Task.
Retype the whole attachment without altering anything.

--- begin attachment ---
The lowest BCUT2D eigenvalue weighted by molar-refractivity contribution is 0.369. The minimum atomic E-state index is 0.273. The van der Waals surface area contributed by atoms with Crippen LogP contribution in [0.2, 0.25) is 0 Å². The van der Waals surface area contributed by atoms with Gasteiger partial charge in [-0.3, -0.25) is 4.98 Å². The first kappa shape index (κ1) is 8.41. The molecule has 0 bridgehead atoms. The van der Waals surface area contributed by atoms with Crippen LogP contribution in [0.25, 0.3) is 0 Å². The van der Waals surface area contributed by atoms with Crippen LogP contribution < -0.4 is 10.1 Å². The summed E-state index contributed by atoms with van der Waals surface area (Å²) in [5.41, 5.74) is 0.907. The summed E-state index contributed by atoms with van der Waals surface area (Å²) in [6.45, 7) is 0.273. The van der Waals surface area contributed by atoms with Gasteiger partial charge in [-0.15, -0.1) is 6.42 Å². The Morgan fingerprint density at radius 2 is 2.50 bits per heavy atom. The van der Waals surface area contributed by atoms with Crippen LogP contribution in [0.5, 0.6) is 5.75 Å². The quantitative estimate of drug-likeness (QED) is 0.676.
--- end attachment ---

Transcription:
The lowest BCUT2D eigenvalue weighted by molar-refractivity contribution is 0.369. The minimum atomic E-state index is 0.273. The van der Waals surface area contributed by atoms with Crippen LogP contribution in [0.2, 0.25) is 0 Å². The van der Waals surface area contributed by atoms with Gasteiger partial charge in [-0.3, -0.25) is 4.98 Å². The first kappa shape index (κ1) is 8.41. The molecule has 0 bridgehead atoms. The van der Waals surface area contributed by atoms with Crippen LogP contribution in [0.25, 0.3) is 0 Å². The van der Waals surface area contributed by atoms with Crippen LogP contribution < -0.4 is 10.1 Å². The summed E-state index contributed by atoms with van der Waals surface area (Å²) in [5.41, 5.74) is 0.907. The summed E-state index contributed by atoms with van der Waals surface area (Å²) in [6.45, 7) is 0.273. The van der Waals surface area contributed by atoms with Gasteiger partial charge in [-0.15, -0.1) is 6.42 Å². The Morgan fingerprint density at radius 2 is 2.50 bits per heavy atom. The van der Waals surface area contributed by atoms with Crippen LogP contribution in [0.5, 0.6) is 5.75 Å². The quantitative estimate of drug-likeness (QED) is 0.676.